# pkg install git
# git clone --depth 1 https://git.FreeBSD.org/ports.git /usr/ports
To keep the ports tree tidy afterwards, I use these 3 commands for now:
# cd /usr/ports
# git pull --depth 1
# git reset --hard origin
# git clean -dfx


[2023-12-03] pocgi.py (plain old cgi) aims to be a replacement for Python's cgi library, which was deprecated in 3.11 and will be removed in 3.13 (see PEP 594).

[2023-11-25] formdata.py shows how to do multipart/form-data HTTP POST uploads with Python's urllib only.

[2023-11-05] Benchmarked two additional devices for video encoding speed.

[2023-09-16] I benchmarked my graphic cards for video encoding speed and kept the results as my personal reference.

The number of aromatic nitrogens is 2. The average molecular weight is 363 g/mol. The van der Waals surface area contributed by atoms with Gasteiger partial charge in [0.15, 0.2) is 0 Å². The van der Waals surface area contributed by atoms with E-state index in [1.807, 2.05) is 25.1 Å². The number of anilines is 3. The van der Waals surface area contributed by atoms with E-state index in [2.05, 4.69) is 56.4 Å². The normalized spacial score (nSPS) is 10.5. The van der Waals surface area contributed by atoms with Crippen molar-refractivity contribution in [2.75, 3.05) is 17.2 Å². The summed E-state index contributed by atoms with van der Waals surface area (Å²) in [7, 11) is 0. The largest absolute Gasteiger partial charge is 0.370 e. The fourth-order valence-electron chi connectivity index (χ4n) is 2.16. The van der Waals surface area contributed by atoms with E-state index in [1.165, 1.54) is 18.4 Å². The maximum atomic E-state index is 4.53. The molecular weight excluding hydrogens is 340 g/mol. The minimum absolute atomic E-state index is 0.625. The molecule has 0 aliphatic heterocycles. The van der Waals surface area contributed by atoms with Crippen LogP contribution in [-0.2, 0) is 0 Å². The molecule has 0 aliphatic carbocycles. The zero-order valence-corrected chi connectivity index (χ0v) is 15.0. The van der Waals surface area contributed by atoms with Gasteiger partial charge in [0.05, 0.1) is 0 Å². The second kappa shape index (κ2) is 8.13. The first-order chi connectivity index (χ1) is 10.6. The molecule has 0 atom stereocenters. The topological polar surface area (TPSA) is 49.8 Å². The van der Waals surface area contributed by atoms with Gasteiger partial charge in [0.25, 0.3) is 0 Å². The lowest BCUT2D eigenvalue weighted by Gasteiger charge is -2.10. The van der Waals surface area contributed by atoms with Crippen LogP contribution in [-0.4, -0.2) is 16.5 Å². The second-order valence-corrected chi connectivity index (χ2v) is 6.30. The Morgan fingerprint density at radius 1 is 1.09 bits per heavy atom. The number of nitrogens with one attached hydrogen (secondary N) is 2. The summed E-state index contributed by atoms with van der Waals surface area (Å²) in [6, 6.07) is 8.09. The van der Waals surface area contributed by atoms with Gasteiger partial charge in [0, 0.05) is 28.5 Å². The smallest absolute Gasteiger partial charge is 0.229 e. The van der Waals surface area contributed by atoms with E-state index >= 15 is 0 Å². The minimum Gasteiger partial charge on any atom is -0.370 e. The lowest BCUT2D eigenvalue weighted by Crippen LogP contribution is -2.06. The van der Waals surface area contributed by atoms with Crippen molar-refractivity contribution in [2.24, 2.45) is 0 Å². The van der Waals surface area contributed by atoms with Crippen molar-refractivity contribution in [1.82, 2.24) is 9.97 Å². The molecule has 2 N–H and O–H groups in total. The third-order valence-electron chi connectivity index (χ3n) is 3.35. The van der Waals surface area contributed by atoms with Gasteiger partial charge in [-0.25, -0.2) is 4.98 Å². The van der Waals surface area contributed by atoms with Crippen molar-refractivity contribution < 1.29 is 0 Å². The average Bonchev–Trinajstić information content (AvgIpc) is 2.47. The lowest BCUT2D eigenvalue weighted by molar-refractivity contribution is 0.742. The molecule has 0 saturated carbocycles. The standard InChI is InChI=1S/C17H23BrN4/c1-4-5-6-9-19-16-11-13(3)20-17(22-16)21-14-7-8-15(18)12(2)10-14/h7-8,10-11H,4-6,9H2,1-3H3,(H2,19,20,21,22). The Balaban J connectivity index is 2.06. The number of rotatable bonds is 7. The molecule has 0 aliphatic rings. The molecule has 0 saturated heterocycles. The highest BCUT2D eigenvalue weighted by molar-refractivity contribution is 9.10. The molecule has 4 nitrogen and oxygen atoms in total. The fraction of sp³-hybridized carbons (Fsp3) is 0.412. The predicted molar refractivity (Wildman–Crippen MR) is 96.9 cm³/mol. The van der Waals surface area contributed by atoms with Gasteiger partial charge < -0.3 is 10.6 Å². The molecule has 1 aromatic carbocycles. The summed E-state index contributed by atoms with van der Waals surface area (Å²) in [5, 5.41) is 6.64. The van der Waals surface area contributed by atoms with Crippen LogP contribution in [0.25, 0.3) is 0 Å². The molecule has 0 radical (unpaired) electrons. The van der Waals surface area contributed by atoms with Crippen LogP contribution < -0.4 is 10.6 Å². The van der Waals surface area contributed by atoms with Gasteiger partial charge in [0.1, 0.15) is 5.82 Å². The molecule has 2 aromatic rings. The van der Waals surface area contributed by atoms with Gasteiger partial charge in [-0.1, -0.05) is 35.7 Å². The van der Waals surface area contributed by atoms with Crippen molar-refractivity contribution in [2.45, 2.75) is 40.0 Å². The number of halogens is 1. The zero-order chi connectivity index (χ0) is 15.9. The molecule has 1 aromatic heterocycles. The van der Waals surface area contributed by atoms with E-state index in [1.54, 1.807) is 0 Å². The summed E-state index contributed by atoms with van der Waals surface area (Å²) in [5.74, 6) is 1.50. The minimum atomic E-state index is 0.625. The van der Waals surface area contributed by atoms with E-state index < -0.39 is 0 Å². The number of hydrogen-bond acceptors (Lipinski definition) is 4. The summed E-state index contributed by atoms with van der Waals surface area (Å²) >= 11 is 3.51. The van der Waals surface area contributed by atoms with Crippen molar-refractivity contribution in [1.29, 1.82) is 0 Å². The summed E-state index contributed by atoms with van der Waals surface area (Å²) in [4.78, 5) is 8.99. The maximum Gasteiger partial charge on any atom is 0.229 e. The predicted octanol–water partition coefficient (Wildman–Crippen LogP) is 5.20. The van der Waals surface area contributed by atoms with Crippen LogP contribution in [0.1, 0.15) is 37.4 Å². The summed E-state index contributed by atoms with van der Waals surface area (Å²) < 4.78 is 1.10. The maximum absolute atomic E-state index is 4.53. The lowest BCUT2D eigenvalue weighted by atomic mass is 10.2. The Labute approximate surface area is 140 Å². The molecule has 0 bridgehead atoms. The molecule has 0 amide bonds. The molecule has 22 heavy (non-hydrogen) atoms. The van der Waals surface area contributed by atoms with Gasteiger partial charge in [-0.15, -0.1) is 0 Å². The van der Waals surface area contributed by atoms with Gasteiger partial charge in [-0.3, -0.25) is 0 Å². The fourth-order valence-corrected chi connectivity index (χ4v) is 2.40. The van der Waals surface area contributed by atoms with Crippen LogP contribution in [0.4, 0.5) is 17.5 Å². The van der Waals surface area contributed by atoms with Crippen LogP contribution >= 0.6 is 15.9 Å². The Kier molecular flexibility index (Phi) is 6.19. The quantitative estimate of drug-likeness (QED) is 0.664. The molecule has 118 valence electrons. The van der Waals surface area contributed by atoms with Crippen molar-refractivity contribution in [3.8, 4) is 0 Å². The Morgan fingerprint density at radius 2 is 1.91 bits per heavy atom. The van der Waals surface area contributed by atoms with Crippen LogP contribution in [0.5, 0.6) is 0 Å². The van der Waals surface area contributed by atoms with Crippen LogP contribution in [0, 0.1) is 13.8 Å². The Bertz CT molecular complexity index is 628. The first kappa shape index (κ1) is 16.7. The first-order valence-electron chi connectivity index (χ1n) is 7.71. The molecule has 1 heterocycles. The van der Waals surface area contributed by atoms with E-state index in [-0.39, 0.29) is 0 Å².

[2023-09-12] The other day I needed an event counter shared between scripts written in Python and Perl. These scripts process incoming files at a very low rate, about 10 per hour. Their filenames should be prefixed with an increasing and unique id. A text file containing the next id, protected by a file lock, is complicated, error-prone, and most likely non-portable. Same counts for a shared memory segment, plus this is lost at a reboot. A full blown SQL server seemed to be overkill. Thus, SQLite came to my mind. It has been part of Python since version 2.5, and is available, if not even installed, on many operating systems. The scripts are quite trivial. For Python:

import sqlite3

con = sqlite3.connect("/tmp/counter.sqlite", isolation_level=None)